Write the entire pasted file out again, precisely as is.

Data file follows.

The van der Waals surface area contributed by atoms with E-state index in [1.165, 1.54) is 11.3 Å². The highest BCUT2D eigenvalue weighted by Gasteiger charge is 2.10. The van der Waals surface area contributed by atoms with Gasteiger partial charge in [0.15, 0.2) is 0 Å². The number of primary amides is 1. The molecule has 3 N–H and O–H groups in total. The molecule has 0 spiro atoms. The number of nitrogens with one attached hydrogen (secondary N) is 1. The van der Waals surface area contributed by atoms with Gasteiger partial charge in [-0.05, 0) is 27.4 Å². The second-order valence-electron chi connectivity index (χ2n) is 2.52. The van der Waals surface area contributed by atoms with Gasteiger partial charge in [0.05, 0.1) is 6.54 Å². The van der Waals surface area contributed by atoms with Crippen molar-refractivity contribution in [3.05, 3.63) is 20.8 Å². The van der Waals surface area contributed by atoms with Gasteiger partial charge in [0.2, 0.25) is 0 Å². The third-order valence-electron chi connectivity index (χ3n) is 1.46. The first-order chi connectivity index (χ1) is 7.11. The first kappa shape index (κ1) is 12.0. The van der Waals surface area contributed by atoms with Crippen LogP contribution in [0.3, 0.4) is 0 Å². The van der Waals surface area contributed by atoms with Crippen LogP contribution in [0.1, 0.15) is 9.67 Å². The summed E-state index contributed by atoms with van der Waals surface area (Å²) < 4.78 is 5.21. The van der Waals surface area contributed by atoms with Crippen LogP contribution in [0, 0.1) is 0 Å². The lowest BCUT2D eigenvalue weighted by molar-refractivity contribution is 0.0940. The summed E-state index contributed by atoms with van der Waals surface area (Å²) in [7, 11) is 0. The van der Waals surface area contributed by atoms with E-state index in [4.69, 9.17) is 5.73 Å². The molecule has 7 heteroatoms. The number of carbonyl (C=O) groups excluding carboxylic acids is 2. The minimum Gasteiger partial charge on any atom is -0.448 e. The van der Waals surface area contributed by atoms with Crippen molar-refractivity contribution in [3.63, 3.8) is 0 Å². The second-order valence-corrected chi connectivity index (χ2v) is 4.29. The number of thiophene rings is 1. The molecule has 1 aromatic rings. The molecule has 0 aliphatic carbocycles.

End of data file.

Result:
The van der Waals surface area contributed by atoms with E-state index in [1.165, 1.54) is 11.3 Å². The highest BCUT2D eigenvalue weighted by Gasteiger charge is 2.10. The van der Waals surface area contributed by atoms with Gasteiger partial charge in [0.15, 0.2) is 0 Å². The number of primary amides is 1. The molecule has 3 N–H and O–H groups in total. The molecule has 0 spiro atoms. The number of nitrogens with one attached hydrogen (secondary N) is 1. The van der Waals surface area contributed by atoms with Gasteiger partial charge in [-0.05, 0) is 27.4 Å². The second-order valence-electron chi connectivity index (χ2n) is 2.52. The van der Waals surface area contributed by atoms with Gasteiger partial charge in [0.05, 0.1) is 6.54 Å². The van der Waals surface area contributed by atoms with Crippen molar-refractivity contribution in [3.05, 3.63) is 20.8 Å². The van der Waals surface area contributed by atoms with Gasteiger partial charge in [0.2, 0.25) is 0 Å². The third-order valence-electron chi connectivity index (χ3n) is 1.46. The first-order chi connectivity index (χ1) is 7.11. The first kappa shape index (κ1) is 12.0. The van der Waals surface area contributed by atoms with Crippen LogP contribution in [0.3, 0.4) is 0 Å². The van der Waals surface area contributed by atoms with Crippen LogP contribution in [0.1, 0.15) is 9.67 Å². The summed E-state index contributed by atoms with van der Waals surface area (Å²) < 4.78 is 5.21. The van der Waals surface area contributed by atoms with Crippen LogP contribution in [0, 0.1) is 0 Å². The lowest BCUT2D eigenvalue weighted by molar-refractivity contribution is 0.0940. The summed E-state index contributed by atoms with van der Waals surface area (Å²) in [7, 11) is 0. The van der Waals surface area contributed by atoms with E-state index in [4.69, 9.17) is 5.73 Å². The molecule has 7 heteroatoms. The number of carbonyl (C=O) groups excluding carboxylic acids is 2. The minimum Gasteiger partial charge on any atom is -0.448 e. The van der Waals surface area contributed by atoms with Crippen molar-refractivity contribution in [3.63, 3.8) is 0 Å². The second-order valence-corrected chi connectivity index (χ2v) is 4.29. The number of thiophene rings is 1. The molecule has 1 aromatic rings. The molecule has 0 aliphatic carbocycles.